Wednesday, February 27, 2008

The World Is Full of Crashing Bores

Morrissey- The World is Full of Crashing Bores

You must be wondering how
The boy next door turned out
Have a care, But don't stare
Because he's still there
Lamenting policewomen policemen silly women taxmen
Uniformed whores, They who wish to hurt you, Work within the law

This world is full, So full of crashing bores
And I must be one, 'Cuz no one ever turns to me to say
Take me in your arms, Take me in your arms, And love me

You must be wondering how
The boy next door turned out
Have a care, And say a prayer
Because he's still there

Lamenting policewomen policemen silly women taxmen
Uniformed whores, Educated criminals, Work within the law

This world is full, Oh oh, So full of crashing bores
And I must be one, cuz no one ever turns to me to say
Take me in your arms, Take me in your arms
And love me, And love me

What really lies, Beyond the constraints of my mind
Could it be the sea, With fate mooning back at me
No it's just more lock jawed pop stars
Thicker than pig shit, Nothing to convey
They're so scared to show intelligence
It might smear their lovely career

This world, I am afraid, is designed for crashing bores
I am not one, I am not one
You don't understand, You don't understand, And yet you can
Take me in your arms and love me, Love me, And love me

Take me in your arms and love me, Love me, love me
Take me in your arms and love me, Take me in your arms and love me

Morrissey- The World is Full of Crashing Bores [download] buy it on iTunes
Morrissey - You Are the Quarry - The World Is Full of Crashing Bores

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The Visible, The Untrue

by Hart Crane

Yes, I being
the terrible puppet of my dreams, shall
lavish this on you—
the dense mine of the orchid, split in two.
And the fingernails that cinch such
And what about the staunch neighbor tabulations,
with all their zest for doom?

I'm wearing badges
that cancel all your kindness. Forthright
I watch the silver Zeppelin
destroy the sky. To
stir your confidence?
To rouse what sanctions—?

The silver strophe... the canto
bright with myth ... Such
distances leap landward without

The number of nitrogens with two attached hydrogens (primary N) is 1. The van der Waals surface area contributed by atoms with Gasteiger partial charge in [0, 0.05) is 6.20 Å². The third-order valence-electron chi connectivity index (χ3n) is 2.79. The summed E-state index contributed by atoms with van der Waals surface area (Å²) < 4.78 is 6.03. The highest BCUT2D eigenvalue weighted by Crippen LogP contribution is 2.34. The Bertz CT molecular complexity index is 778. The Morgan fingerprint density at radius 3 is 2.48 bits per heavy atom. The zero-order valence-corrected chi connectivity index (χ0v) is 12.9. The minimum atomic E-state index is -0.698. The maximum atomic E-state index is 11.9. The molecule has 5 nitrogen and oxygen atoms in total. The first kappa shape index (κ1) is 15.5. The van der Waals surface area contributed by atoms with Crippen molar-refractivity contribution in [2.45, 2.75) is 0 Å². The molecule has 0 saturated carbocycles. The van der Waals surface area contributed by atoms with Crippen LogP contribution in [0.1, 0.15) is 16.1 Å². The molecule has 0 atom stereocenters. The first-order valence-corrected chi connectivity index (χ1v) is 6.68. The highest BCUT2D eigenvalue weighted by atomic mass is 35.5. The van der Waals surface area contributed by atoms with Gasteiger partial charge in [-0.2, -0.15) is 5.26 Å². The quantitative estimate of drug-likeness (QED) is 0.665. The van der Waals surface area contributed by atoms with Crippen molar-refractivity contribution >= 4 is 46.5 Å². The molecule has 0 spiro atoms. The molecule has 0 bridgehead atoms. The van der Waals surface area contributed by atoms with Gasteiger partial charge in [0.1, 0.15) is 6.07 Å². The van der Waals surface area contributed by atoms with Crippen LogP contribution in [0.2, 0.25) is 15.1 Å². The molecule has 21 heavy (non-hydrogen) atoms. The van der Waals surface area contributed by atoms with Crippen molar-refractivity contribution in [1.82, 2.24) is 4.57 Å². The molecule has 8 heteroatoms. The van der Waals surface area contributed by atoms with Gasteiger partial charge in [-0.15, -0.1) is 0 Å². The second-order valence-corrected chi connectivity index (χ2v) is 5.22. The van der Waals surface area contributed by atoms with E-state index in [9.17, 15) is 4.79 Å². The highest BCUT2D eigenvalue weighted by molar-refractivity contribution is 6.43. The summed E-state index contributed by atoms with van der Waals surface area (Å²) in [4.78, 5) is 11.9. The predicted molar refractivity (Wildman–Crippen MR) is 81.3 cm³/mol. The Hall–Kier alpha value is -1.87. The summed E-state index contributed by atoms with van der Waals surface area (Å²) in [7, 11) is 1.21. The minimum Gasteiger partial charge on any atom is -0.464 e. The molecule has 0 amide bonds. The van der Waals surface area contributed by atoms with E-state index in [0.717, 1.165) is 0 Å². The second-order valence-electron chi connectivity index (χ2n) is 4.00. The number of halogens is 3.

evil smile. And, as for me....

The window weight throbs in its blind
partition. To extinguish what I have of faith.
Yes, light. And it is always
always, always the eternal rainbow
And it is always the day, the farewell day unkind.

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Cyrano Fernandez

or Cyrano comes to Caracas.

I came upon this image

with the caption "People watch a movie premiere at the densely populated hillside neighborhood of 'Barrio'San Miguel in Caracas, Venezuela, February 25, 2008. The movie Cyrano de Fernandez is a hard-bitten version of the classic French play Cyrano de Bergerac set in a gun-plagued Venezuelan neighborhood. Hundreds of residents of the San Miguel 'Barrio' crammed alleys and rooftops to see the national premiere of the film, projected in a local ball court."
so of course being interested and curious as to what they were watching I found the trailer, and... it looks pretty good and intense and stars The Asset from the Bourne Ultimatum, Edgar Ramirez as Cyrano
Cyrano Fernandez

I know how the story ends but I'd love to see the South American adaptation. It has always been one of my favorite plays

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Hope's For Dopes

one of the more revealing articles about where, once all the rhetoric is through and the governing begins, we might find ourselves, as predicted through the experiences of Emerson through Barack's potential "wrang wrang" Deval Patrick (via Slate) by Fred Siegel, who is not the fashion guy

Yes, We Can’t
From Ralph Waldo Emerson to Deval Patrick, the politics of hope have been a bust.

Aging baby boomers see in Barack Obama’s down-the-line liberal voting record the promise of a left-wing revival. The college students and twentysomethings of the Millennial Generation see in him a way of pushing the quarrelsome, narcissistic baby boomers off the stage. Someone is bound to be disappointed by this extraordinary performance artist. But what both the boomers and the Millennials share is a desire to be part of what Ralph Waldo Emerson, writing in the 1840s, called “the politics of hope.” Emerson wrote during a time of numerous experiments in utopian living. Obama—whose candidacy rests upon a standard utopian dichotomy between the earthly evils of poverty, injustice, war, and partisanship, and the promise of the world to come if we allow him to rescue us—appeals to the same Elysian strain in American and Western political life, largely in remission since 1980, when the 1960s truly ended.